Today we have a guest post from Timmy M, the founder and CEO of Investing For Kids By Kids, a business dedicated to teaching kids about investing in stocks and cryptocurrencies. He has been investing since he was seven years old. He is currently 12 years old and lives in Nosara, Costa Rica. His post covers Greenlight, a broker he has found works well for minors who want to invest.
(Note, this site contains affiliate links. As an Amazon Associate I earn from qualifying purchases. When you click on an affiliate link and buy something, The Small Investor will get a small commission for the referral. You are charged nothing extra for the purchase. This helps keep The Small Investor going and free. I don’t recommend any products I do not fully support. If you would like to help but don’t see anything you need, feel free to visit Amazon through this link and buy whatever you wish. The Small Investor will get a small commission when you do, again at no cost to you.) Timmy M. is an affiliate advertiser for Greenlight and will receive a fee for those who sign up using his link.
It’s difficult for people under 18, aka “minors”, to invest. Minors like me legally can’t have a brokerage account under their own name, but they can have a brokerage account under their parents name and have an unofficial agreement with them that the money is theirs. The other option is to have what’s called a custodial account, which is still money under the parents’ name but the parent is legally required to use the money for the benefit of the child (ie, college savings). I’ve looked at many, many brokerage accounts, but Greenlight is the best. In this article, I dive into what Greenlight is, why you should use it, and how it can help your child succeed at investing and managing money.
Greenlight is the best brokerage account for kids and teens. It provides the key features that your child needs to excel at personal finance and investing. Investing is a great financial opportunity for kids, and the first step is creating a brokerage account.
Greenlight includes a brokerage account, a savings account, automated allowance that comes directly from your account, and an optional debit card. It also includes features for parents, including a savings account for parents to transfer money, and a dashboard where you can adjust the settings for your child’s account. It includes a mobile app where your kids can buy and sell stocks, see their savings, and donate to charity. Greenlight is not a custodial account, but In reality, they’re both basically the same for your child, because (I hope!) it’s not like you’re going to take the money from them.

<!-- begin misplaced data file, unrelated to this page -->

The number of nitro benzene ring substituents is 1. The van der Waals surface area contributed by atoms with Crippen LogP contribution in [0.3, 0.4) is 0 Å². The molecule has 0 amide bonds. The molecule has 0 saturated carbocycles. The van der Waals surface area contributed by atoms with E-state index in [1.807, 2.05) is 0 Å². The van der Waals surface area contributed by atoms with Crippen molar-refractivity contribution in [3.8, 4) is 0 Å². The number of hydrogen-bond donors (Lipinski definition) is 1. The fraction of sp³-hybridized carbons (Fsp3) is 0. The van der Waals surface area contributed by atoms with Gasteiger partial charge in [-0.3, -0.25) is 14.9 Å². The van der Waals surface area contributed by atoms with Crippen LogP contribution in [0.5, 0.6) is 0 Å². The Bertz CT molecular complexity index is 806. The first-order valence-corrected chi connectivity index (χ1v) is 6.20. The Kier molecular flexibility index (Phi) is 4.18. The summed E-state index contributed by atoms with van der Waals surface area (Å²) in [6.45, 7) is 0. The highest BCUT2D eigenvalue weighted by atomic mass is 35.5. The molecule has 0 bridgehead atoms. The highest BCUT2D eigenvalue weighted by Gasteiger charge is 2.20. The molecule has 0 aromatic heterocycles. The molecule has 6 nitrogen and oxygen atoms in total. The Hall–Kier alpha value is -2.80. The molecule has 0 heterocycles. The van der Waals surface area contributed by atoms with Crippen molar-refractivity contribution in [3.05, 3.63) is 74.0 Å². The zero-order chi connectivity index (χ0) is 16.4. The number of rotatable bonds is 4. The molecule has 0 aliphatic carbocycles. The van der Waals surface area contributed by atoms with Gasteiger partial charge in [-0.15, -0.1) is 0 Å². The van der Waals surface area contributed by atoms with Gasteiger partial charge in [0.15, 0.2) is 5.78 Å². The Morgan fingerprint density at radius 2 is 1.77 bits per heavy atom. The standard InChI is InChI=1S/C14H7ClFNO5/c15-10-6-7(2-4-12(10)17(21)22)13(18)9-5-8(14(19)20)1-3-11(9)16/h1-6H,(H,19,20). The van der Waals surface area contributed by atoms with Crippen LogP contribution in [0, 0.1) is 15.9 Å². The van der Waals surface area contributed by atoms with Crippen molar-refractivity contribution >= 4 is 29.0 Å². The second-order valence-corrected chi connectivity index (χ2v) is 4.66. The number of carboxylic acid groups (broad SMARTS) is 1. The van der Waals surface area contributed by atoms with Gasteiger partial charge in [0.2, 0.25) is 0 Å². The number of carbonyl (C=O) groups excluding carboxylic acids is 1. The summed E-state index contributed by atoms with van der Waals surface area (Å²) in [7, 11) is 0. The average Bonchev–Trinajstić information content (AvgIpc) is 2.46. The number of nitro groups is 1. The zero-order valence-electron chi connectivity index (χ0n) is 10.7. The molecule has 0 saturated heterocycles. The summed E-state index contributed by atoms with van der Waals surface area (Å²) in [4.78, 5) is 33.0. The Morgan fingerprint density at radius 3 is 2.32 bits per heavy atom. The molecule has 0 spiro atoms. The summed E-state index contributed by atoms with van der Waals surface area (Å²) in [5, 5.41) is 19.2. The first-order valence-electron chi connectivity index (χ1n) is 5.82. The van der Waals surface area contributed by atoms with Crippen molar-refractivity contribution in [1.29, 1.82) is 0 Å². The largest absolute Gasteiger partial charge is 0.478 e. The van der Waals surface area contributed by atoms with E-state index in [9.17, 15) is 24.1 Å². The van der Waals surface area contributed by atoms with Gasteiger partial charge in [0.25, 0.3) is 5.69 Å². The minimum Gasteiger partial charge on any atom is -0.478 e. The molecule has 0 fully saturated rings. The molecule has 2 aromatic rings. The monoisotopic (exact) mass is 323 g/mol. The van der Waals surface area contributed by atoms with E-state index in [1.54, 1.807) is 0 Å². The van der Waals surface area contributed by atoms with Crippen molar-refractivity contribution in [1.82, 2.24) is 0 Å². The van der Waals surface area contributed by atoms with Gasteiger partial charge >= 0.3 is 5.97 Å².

Creating a Greenlight account for your child is also not that difficult. The setup is easy and intuitive, and best of all… cheap. Greenlight has three plans: a $5 plan that includes a debit card but not the brokerage account, a $7 plan that includes the brokerage account, and a $10 plan that has top-level security and a black card. These plans include up to 5 children, and the subscription is billed monthly. Use my referral link to sign up and get $50 (I get $30). You also get a one month free trial, so in total, assuming you got the $7 plan, you’ll get eight months free. If you use the $10 plan, it would be 6 months free.
So what are you waiting for? Set up a Greenlight account for your child and help get them started today!
(If you enjoy The Small Investor and want to support the cause, or you just want to learn how to become financially independent, please consider picking up a copy of my new book, FIREd by Fifty: How to Create the Cash Flow You Need to Retire Early This is the instruction manual on how to become financially independent.)
Join the conversation and help make this blog more exciting! Please leave a comment. Also, if you have an investing question, email email@example.com or leave the question in a comment.
Disclaimer: This blog is not meant to give financial planning advice, it gives information on a specific investment strategy and picking stocks. It is not a solicitation to buy or sell stocks or any security. Financial planning advice should be sought from a certified financial planner, which the author is not. All investments involve risk and the reader as urged to consider risks carefully and seek the advice of experts if needed before investing.